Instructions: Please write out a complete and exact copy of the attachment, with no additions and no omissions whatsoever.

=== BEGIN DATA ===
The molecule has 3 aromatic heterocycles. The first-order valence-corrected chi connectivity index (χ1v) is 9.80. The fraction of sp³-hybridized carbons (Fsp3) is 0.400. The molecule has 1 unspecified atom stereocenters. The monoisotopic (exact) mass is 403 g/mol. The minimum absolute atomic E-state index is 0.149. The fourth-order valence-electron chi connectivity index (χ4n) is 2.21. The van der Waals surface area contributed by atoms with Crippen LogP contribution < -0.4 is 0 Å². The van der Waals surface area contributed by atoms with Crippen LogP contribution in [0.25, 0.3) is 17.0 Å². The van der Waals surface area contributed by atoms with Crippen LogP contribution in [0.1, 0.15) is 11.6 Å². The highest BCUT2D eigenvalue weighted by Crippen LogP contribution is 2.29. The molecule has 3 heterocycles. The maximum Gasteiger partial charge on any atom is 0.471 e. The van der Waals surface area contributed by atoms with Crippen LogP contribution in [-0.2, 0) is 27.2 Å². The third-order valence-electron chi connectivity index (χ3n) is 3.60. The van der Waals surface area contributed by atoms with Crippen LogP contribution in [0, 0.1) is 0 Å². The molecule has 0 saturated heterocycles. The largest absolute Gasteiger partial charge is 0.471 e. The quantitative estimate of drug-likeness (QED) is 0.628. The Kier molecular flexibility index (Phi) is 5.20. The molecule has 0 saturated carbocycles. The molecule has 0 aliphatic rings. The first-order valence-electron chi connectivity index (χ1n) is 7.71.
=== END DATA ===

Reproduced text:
The molecule has 3 aromatic heterocycles. The first-order valence-corrected chi connectivity index (χ1v) is 9.80. The fraction of sp³-hybridized carbons (Fsp3) is 0.400. The molecule has 1 unspecified atom stereocenters. The monoisotopic (exact) mass is 403 g/mol. The minimum absolute atomic E-state index is 0.149. The fourth-order valence-electron chi connectivity index (χ4n) is 2.21. The van der Waals surface area contributed by atoms with Crippen LogP contribution < -0.4 is 0 Å². The van der Waals surface area contributed by atoms with Crippen LogP contribution in [0.25, 0.3) is 17.0 Å². The van der Waals surface area contributed by atoms with Crippen LogP contribution in [0.1, 0.15) is 11.6 Å². The highest BCUT2D eigenvalue weighted by Crippen LogP contribution is 2.29. The molecule has 3 heterocycles. The maximum Gasteiger partial charge on any atom is 0.471 e. The van der Waals surface area contributed by atoms with Crippen LogP contribution in [-0.2, 0) is 27.2 Å². The third-order valence-electron chi connectivity index (χ3n) is 3.60. The van der Waals surface area contributed by atoms with Crippen LogP contribution in [0, 0.1) is 0 Å². The molecule has 0 saturated heterocycles. The largest absolute Gasteiger partial charge is 0.471 e. The quantitative estimate of drug-likeness (QED) is 0.628. The Kier molecular flexibility index (Phi) is 5.20. The molecule has 0 saturated carbocycles. The molecule has 0 aliphatic rings. The first-order valence-electron chi connectivity index (χ1n) is 7.71.